Archives For Netflix

The Open House

One of the many films desperate for attention on Netflix, The Open House is a limp house invasion film. Directed by Matt Angel, the film sees Logan Wallace (Dylan Minnette, 13 Reasons Why) and his mother, Naomi (Piercey Dalton) housesitting a large manor in the mountains. It slowly – and I do mean, slowly – becomes evident that there’s someone else lurking in the basement.

With all the fast pace action of an iceberg and stacking up the clichés when it should be stacking up the tension, The Open House tries to have its cake and eat it with an ending that is both nihilistic and too little too late.

Paranormal Entity

The main criticism of films nowadays is, ‘We’ve seen it all before’. Often, this happens when a film’s ideas, themes and execution is so old, cave men gave up writing it on the wall. In the case of Paranormal Entity, we have literally seen this all before. A demon terrorises a family for 80 very un-fun minutes before throwing everything at with two minutes of gore, breasts and wobbly camera work.

Hawked out around the same time as Paranormal Activity, there is very little about this film that doesn’t make the whole genre of found footage bow its head and say, ‘I’m sorry.’ Inane, derivative and most criminally of all, very, very boring.


A family is plunged into tragedy when their son falls into a mysterious coma and they become plagued by paranormal events. Directed by James Wan, Insidious starts off promisingly, before transforming into a party bag of shocks and jolts.

And like a party bag, it’s delicious in small bites but becomes overbearing in one go. It’s also hard to shake the idea that the third act is eerily like the dream world of Drop Dead Fred.

Death Note (2017)

March 6, 2018 — Leave a comment

‘Based on the highly successful Manga of the same name, 2017’s Death Note will always be synonymous with two things: being one of Netflix’s first forays into big budget filmmaking, and repackaging a Japanese story to sell it as a whitewashed tale for the US. The second of these two things is a serious matter to discuss and the film unintentionally highlights Hollywood’s fascination with assuming that Americans can’t relate to a character unless they’re white and male. See also: Ghost in the ShellPrince of PersiaDragonball: EvolutionThe Last Airbender, and so on. Without sounding flippant though, this isn’t Death Note’s only issue. Directed by Adam Wingard (The Guest), Death Note is a sluggish, tonally uneven film which cribs from the Donnie Darko style guide.’

Read the rest of the review at:

Based on the graphic novel of the same name, The End of the F***ing World feels like a Wes Anderson film set in the backwaters of Britain. James (Alex Lawther) is like every other teenager careering towards their 18th birthday. He wants to do something different, he wants to escape being stifled by his father, he wants to kill someone. You know, the usual stuff. Alyssa (Jessica Barden) is spitting fire at the world. She hates her step-dad, she hates school and she’d probably hate James too, but he appears to be nerdy and aloof.

Over the course of eight criminally short episodes, Charlie Covell’s script uses James desire to kill Alex as a springboard into a deeper exploration of growing up, mental illness, and the ache of being dragged kicking into adulthood. Deciding to find her real dad, James and Alyssa decide to run away together, where they soon kill a serial rapist and find themselves on the run from the police.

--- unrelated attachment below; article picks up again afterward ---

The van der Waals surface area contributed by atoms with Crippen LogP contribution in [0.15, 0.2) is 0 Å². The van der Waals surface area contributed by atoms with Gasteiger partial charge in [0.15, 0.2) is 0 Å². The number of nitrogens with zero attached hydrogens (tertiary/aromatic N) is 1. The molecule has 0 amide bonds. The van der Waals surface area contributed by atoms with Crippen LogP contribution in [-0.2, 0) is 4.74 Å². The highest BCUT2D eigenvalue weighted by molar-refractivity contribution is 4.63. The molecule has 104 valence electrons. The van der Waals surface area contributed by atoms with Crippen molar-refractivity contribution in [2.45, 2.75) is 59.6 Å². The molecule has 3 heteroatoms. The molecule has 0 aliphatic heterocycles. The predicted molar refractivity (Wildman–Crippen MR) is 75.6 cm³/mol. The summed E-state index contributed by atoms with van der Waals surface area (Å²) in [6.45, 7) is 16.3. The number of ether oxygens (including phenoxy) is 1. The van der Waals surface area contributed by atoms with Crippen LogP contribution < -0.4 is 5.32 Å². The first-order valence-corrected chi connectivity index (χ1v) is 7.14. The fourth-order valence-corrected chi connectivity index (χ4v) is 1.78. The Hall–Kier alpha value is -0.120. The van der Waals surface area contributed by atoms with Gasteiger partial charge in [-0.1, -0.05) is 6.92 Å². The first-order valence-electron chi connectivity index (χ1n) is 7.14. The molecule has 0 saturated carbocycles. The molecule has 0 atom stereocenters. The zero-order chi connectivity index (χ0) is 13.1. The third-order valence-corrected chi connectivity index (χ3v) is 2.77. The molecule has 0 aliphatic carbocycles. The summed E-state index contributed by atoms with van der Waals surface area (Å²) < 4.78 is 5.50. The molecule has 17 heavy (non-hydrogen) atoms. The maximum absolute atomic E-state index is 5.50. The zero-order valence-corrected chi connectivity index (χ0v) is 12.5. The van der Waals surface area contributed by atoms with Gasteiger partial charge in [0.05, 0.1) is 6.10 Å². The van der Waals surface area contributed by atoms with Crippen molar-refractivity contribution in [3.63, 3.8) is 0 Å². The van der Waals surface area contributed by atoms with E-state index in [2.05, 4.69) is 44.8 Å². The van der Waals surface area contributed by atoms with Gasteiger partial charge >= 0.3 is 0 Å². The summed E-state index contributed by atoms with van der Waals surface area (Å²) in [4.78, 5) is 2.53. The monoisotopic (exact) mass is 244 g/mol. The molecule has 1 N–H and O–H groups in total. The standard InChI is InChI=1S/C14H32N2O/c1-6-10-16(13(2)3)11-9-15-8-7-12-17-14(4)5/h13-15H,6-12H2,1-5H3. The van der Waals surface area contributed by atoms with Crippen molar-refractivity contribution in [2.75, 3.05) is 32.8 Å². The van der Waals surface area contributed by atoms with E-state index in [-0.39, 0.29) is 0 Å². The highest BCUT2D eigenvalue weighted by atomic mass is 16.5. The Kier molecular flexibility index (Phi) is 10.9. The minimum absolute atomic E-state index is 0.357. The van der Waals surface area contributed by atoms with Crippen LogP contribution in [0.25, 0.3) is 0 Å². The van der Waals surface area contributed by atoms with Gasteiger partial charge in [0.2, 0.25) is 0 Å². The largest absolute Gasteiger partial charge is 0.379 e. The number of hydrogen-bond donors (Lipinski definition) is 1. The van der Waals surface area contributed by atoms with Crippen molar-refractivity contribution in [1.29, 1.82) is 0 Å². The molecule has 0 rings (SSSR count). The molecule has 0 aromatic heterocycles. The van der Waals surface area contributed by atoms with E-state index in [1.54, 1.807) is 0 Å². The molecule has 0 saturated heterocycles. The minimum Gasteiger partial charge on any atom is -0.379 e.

In some ways, the show is like the reverse of Park Chan-Wook’s Stoker. There we saw troubled teen India realise that she can’t escape the dark feelings that course through her veins, before eventually embracing her desire to kill. James’ homicidal tendencies, as with Alyssa’s rebellious attitude, is revealed to be nothing more than a front. They’re both simply using mechanisms to help them ignore what’s happening around them.

With each episode narrated by the duo, their home lives are depicted are depicted as torturous purgatory that no one else will understand. However, we, the audience, are made privy to the odd glance, a dropped word, a small gesture that manages to paint volumes about things they can’t/don’t want to see. James’ dad, played by Steven Oram, is perpetually cheery, but it’s suggested this is merely a front to hide the fact he’s still mourning his dead wife. Meanwhile, Alyssa feels she can’t talk to her mum about her pervy step-dad, but the audience knows that not only does mum know, she’s scared to do anything about. Despite James and Alyssa’s, shall we say, affectations, they perfectly echo that deep-rooted angst in us all that forces us to believe at that age that we really are alone.

All of which makes The End of the F***ing World sound like you’re playing all your Radiohead albums at once. Far from it, a thick juicy vein of nihilistic comedy runs right through the series. Having shown his repertoire of nervous twitches and stuttering in Black Mirror’s Shut Up and Dance, Lawther brings them out to full effect as the Dexter-lite killer, who goes into panic mode when he finally gets a chance to kill someone. Barden, meanwhile, brilliantly captures that violent frown that only teenagers can do so well. Everything she’s face with is an annoyance of some kind; whether it be meeting her deadbeat, absentee father, or having to clean up after a dead rapist.

All of which contrasts nicely with the series bleak ending. The End of F***ing World is not merely a bombastic title, it’s a forewarning that everything you’re about to see may be for naught. Once the credits for the final episode play, you realise that the show was always going to end this way. Like James’ effect on Alex, and vice versa, the show leaves an indelible mark on you that’s both bittersweet and strangely uplifting.